Kroll reaches $2M SEC settlement over CMBS, CLO ratings

Company criticized for lax internal controls when rating bonds backed by CMBS loans

National /
Oct.October 01, 2020 10:53 AM
Kroll Bond Rating Agency founder Jules Kroll (Getty; iStock)

Kroll Bond Rating Agency founder Jules Kroll (Getty; iStock)

Kroll Bond Rating Agency has agreed to a $2 million settlement with the U.S. Securities and Exchange Commission after the agency detected failures in its internal control structure for rating commercial mortgage-backed securities.

Kroll was facing two charges from the SEC, the second stemming from its ratings of collateralized loan obligation combination notes, Commercial Observer reported, citing an SEC announcement.

When it came to CMBS, the SEC said Kroll allowed its analysts to make changes that would affect its final ratings, but didn’t have a record or specified “analytical method” that shed light on adjustments being made. The agency went on to say that Kroll’s lax internal control structure didn’t catch these issues, which violated a provision of the Securities Exchange Act of 1934 requiring clarity around the methodology used to determine credit ratings.

With CLO Combo notes, the SEC claims Kroll’s policies and procedures were not properly designed to ensure the ratings were in line with the securities’ terms.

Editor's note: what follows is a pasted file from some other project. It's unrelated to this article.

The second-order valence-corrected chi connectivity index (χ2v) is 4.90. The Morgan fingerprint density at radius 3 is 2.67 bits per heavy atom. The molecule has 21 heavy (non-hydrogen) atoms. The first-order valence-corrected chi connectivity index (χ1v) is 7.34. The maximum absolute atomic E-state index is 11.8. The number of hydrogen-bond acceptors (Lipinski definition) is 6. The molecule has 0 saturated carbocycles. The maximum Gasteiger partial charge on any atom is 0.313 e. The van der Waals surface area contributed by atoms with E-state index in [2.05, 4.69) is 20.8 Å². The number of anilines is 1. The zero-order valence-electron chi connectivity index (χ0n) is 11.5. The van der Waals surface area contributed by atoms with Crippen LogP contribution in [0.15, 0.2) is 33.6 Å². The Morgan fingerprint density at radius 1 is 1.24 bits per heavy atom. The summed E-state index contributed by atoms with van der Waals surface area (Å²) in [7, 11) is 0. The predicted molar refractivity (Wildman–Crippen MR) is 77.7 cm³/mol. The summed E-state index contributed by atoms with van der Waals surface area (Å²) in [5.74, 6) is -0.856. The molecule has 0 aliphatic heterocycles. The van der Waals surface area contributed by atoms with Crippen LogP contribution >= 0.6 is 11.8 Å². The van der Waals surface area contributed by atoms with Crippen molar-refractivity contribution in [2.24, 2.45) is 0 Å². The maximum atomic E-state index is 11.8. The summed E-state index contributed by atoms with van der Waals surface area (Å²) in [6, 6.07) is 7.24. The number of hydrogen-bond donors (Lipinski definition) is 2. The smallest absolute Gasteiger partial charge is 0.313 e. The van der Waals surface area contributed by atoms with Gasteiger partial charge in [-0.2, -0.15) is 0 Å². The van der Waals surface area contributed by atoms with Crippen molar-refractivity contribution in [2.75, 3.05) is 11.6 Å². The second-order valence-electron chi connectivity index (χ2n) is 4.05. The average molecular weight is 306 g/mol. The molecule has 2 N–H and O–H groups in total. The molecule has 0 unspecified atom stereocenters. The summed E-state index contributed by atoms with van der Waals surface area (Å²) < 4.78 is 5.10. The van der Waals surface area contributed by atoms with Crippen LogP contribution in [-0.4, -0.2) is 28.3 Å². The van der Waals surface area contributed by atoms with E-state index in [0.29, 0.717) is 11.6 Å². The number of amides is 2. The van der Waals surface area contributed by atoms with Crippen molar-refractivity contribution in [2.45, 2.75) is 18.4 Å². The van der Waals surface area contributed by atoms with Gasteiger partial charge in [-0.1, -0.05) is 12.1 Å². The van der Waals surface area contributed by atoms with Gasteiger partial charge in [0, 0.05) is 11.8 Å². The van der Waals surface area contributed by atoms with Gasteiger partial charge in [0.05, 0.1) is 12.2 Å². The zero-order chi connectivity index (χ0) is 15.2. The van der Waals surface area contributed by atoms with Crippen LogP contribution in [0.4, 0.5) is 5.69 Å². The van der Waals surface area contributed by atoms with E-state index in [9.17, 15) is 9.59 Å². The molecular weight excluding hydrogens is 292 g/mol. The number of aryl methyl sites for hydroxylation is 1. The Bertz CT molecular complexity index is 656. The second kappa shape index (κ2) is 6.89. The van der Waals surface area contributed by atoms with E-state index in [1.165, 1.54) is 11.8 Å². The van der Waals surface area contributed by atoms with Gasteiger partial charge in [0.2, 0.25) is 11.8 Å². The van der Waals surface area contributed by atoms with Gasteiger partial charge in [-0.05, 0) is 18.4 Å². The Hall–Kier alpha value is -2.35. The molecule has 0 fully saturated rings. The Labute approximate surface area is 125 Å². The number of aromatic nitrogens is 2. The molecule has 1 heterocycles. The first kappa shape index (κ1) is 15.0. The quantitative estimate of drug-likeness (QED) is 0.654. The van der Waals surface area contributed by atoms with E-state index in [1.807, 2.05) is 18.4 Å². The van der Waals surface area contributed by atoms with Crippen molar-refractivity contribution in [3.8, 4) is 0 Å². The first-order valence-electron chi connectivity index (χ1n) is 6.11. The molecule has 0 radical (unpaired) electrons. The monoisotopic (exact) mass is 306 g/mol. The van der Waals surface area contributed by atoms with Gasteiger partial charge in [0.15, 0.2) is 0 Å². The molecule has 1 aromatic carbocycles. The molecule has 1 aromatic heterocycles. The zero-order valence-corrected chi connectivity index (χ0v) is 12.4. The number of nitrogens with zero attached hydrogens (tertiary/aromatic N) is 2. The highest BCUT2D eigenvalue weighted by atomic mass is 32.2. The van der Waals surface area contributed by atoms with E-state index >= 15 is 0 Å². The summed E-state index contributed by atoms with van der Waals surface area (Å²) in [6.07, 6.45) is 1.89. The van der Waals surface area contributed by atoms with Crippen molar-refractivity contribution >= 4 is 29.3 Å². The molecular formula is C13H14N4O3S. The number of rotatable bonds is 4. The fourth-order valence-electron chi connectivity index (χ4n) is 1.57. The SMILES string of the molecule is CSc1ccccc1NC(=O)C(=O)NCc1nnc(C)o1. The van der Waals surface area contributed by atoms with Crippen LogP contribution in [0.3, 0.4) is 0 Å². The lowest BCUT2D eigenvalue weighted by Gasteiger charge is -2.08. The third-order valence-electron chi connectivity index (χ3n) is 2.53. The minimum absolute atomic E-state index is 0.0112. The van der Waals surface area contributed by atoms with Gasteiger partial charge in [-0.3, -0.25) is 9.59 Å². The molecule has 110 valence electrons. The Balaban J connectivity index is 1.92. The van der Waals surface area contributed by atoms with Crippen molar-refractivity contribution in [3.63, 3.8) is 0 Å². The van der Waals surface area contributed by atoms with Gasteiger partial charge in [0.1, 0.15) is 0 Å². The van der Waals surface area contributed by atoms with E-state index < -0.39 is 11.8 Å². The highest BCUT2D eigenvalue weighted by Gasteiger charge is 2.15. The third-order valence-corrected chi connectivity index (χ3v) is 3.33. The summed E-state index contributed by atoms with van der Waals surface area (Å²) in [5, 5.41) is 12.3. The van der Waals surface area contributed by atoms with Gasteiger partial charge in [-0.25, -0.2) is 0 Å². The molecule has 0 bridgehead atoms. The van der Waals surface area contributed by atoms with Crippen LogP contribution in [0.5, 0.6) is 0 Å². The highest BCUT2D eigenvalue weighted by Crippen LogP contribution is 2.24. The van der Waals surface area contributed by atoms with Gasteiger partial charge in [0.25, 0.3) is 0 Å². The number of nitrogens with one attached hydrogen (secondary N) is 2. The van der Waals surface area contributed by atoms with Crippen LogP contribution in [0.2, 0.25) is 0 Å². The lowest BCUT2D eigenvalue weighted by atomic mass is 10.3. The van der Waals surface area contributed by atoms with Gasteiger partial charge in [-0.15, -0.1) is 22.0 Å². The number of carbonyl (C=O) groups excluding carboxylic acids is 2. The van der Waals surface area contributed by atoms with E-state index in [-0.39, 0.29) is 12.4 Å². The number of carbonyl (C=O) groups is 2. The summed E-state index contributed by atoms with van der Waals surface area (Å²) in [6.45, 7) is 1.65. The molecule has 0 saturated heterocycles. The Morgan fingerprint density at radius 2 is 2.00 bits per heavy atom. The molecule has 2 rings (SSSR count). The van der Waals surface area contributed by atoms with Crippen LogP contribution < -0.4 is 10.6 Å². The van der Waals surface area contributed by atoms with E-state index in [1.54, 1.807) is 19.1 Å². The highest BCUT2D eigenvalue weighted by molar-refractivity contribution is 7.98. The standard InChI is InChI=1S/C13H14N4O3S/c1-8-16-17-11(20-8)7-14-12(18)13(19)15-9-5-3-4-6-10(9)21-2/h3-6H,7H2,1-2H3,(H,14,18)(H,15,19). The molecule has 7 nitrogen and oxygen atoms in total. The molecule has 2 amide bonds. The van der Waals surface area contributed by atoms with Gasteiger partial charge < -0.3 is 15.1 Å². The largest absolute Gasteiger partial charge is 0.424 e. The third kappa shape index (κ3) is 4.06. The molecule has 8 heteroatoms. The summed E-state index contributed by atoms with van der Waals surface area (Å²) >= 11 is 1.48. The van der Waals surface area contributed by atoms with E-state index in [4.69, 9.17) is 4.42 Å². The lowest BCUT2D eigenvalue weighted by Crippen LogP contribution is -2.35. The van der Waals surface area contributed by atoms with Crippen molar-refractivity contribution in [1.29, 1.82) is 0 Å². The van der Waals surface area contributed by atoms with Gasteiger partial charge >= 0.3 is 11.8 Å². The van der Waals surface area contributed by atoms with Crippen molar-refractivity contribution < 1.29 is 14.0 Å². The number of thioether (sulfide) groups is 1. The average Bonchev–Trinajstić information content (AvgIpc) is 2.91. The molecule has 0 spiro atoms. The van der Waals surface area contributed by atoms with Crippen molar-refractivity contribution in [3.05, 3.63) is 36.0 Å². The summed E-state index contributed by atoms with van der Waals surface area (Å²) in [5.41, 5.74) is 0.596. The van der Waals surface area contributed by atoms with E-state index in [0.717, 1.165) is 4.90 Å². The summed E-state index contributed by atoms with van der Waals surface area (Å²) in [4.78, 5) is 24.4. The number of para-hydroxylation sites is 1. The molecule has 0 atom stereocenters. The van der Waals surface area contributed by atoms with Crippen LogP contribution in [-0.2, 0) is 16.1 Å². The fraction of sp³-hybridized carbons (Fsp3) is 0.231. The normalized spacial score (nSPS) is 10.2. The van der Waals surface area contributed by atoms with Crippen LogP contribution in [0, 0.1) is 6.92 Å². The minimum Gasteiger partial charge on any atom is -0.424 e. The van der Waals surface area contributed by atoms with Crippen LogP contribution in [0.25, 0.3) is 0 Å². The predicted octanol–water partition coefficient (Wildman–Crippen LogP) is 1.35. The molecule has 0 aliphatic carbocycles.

Kroll did not admit to any wrongdoing, and in a statement, the company defended the processes it uses to determine credit ratings. It said that company “will continue to provide timely and transparent, best in class ratings services and research to the market.”

Credit rating agencies — including Moody’s and Fitch — were criticized in the aftermath of the Great Recession for using flawed models to issue good ratings to mortgage-related securities that were ultimately downgraded. A 2011 report from the U.S. government’s Financial Crisis Inquiry Commission called those rating agencies “key enablers of the financial meltdown.”

Daniel Michael, chief of the SEC Enforcement Division’s Complex Financial Instruments Unit, said rating agencies must “establish and enforce policies and controls to ensure the consistency and integrity of credit ratings.”

“We will continue to hold rating agencies accountable for failing to ensure the integrity of the ratings process,” he said. [CO] — Sylvia Varnham O’Regan


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